The last block is the display itself. There is an LCD standard, a 2 line by 16 character unit, which is show on top of the introduction on page 1. The display is the Hitachi type,
( there are many clones), but the important thing is that it has a 44780 controller on board. This is essential as all that follows presupposes that we are dealing with a 44780 controller to get our information to the display.

The PIC's 18 pins

Lets look at the previous diagram again, focusing on the various pins of the PIC.

Vss goes to ground and Vdd as well as the reset MCLR to the positive +5V rail. The osc1 and Osc2 pins were mentioned previously from the point of view of their physical position. The oscillator itself needs two external capacitors to function correctly. We have chosen a capacitor value of 22pF , which should be valid for most xtals. ( Here valid means that the xtal will see a suitable load and will oscillate correctly). The RA pins and the RB pins can be used as either input or outputs. The trick is to make the unused port pins OUTPUTS. Why not inputs? Well this is cmos and you would be wise to tie them to a reference, probably best, to ground. But then if you want to use the unused inputs later , this would mean track cutting. However an unused output can be left free. A reprogram can change it into an input, with no knife work involved. We mentioned above that there are RA pins, five of them, for PORTA. Only 2 RA pins are used to connect to the RS and E pins on the LCD , the other three are programmed as outputs and are not used. The two RA pins used (PORTA), essentially handshake the data transfer and indicate we are doing this in the half-byte or nibble mode of operation of the LCD.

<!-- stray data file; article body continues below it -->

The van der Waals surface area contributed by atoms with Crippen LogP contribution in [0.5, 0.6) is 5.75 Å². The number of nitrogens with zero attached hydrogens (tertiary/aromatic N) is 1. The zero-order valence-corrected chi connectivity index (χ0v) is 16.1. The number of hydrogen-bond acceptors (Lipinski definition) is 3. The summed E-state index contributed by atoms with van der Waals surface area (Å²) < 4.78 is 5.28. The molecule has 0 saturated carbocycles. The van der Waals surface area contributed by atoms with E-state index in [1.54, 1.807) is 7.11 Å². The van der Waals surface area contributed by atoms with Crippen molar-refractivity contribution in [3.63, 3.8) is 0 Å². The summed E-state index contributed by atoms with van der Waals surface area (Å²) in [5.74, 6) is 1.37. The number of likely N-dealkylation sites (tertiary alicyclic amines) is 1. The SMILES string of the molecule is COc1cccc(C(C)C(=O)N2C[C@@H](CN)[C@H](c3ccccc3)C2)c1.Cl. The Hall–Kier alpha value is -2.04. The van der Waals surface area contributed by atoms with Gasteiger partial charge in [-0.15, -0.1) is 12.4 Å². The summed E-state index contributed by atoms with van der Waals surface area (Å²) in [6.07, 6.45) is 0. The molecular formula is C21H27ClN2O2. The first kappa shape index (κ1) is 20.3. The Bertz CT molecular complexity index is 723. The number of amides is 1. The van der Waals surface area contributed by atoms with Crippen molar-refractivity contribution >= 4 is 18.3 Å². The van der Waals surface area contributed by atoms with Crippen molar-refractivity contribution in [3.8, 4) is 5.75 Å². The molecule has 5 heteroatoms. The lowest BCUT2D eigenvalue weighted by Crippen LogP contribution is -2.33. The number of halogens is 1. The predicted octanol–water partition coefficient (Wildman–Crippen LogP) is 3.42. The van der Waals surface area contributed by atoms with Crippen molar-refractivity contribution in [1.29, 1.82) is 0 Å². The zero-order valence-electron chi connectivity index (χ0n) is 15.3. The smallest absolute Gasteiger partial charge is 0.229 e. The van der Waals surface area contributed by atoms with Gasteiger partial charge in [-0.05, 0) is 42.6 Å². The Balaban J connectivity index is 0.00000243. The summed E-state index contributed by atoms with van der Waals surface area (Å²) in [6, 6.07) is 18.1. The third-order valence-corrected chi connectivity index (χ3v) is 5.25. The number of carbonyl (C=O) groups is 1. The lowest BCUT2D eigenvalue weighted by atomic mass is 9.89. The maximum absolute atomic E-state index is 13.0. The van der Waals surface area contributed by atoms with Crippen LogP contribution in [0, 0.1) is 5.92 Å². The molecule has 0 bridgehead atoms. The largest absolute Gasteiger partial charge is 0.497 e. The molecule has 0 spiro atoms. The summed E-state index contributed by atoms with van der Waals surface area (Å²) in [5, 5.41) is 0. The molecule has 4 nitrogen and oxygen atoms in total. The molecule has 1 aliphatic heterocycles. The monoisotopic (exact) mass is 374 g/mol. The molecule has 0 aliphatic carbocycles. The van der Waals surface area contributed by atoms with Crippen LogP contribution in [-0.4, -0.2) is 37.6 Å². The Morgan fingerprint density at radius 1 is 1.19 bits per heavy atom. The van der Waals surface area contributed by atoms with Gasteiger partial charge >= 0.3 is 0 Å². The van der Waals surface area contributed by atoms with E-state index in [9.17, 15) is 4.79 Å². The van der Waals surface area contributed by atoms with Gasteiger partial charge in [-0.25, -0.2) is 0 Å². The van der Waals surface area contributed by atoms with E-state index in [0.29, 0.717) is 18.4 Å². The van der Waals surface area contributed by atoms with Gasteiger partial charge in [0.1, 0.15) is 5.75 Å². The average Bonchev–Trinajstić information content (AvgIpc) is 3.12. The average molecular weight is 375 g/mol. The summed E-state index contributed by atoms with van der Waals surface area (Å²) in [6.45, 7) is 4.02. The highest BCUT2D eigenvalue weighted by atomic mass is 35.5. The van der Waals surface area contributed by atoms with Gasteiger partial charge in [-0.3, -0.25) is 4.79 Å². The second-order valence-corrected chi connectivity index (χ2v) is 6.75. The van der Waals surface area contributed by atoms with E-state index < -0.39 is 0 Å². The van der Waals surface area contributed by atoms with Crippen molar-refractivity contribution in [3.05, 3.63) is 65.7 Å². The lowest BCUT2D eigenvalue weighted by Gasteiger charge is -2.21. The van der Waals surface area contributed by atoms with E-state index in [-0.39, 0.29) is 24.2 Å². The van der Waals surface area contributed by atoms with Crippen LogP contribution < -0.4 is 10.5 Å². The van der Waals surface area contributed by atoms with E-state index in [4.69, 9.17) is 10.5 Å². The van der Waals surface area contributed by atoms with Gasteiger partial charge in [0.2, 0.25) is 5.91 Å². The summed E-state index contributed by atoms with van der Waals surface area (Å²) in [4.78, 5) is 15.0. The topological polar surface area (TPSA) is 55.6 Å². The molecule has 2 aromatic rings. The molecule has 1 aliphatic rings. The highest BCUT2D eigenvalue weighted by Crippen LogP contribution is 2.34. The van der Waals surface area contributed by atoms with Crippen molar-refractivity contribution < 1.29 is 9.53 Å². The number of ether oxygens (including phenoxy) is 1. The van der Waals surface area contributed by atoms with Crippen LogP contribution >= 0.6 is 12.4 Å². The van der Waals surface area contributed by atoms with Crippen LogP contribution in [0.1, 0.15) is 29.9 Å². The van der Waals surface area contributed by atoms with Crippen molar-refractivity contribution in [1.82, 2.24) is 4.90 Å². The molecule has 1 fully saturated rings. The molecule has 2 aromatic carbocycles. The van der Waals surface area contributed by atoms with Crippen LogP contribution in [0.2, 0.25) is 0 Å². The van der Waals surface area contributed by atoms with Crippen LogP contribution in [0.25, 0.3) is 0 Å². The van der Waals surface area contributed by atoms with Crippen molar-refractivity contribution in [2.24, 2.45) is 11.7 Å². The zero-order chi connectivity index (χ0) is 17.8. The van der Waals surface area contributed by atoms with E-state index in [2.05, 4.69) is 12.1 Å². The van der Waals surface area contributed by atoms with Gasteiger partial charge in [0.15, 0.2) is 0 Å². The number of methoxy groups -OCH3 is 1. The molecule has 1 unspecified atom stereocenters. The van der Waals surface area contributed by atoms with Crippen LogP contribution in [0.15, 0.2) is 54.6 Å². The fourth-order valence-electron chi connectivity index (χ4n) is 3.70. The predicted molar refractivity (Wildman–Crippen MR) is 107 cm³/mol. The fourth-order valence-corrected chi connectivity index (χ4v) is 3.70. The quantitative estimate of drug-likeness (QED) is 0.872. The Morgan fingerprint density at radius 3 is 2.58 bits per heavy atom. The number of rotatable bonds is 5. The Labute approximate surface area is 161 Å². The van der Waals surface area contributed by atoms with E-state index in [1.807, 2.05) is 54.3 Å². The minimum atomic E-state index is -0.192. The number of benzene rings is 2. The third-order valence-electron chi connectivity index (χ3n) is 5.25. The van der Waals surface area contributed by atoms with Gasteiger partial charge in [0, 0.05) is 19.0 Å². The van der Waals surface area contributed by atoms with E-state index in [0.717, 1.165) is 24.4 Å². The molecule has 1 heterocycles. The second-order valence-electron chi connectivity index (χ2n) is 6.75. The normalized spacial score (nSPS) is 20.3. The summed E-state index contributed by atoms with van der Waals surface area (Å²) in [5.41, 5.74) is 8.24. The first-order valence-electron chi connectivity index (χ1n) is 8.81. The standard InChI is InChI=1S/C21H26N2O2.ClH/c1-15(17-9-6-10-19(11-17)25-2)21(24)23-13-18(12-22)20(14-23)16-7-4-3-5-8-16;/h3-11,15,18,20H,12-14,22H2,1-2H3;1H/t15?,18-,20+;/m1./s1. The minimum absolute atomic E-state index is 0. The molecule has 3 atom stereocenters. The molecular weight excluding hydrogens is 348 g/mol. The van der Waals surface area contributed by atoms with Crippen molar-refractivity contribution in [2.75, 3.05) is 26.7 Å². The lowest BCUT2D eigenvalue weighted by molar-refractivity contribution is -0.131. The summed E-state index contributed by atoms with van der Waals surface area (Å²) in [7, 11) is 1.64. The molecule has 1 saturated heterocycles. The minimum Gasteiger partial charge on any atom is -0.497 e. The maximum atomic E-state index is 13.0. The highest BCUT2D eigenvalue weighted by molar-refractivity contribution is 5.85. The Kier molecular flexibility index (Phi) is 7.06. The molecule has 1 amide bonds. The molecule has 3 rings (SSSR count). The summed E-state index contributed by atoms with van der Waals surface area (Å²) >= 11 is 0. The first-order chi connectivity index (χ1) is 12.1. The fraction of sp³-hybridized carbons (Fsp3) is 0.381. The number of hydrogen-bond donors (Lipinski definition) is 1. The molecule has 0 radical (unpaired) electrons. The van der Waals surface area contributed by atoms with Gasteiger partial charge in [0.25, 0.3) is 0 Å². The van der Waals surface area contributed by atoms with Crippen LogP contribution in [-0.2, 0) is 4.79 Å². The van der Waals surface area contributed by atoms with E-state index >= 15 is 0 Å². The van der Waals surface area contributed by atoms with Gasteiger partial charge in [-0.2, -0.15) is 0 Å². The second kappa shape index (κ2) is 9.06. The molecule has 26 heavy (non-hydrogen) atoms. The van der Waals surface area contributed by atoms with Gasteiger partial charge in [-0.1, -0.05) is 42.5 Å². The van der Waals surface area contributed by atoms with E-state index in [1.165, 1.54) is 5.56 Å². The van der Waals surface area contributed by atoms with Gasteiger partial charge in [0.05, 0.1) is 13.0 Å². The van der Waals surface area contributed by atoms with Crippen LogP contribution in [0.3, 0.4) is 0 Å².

The actual data is sent from PORTB to the LCD. It has to enter the LCD on pins D7-D4 for the half byte mode of operation. The remaining LCD data input lines are not used and to be safe, they are tied to earth as we talked about before. So D0-D3 are connected to ground directly. The data transfer from the PIC has a restriction, the high nibble always has to be sent first to the LCD, then the low nibble.

Is that about it? Well almost. The PORTB has 8 pins and any of them could be programmed as outputs or inputs. But there is another consideration. Later we will need to use some of these PORTB pins as inputs. Now only pins B4-B7 will give an interrupt signal asking for service. This means that the data out to the LCD can only be on pins B0-B3.
As an example, the wheel pulse INPUT SIGNAL ( having chosen PORTB), has got to go to one of the B4-B7 group as an input. It is seen to go to pin B4. Later we will use the other pins for buttons and LEDS during debugging .

This is an initial hardware justification, not complete but enough for the moment to enable us to get to the next stage which is mounting the PIC on a board to be able to program it.

Where to find the Starter Kit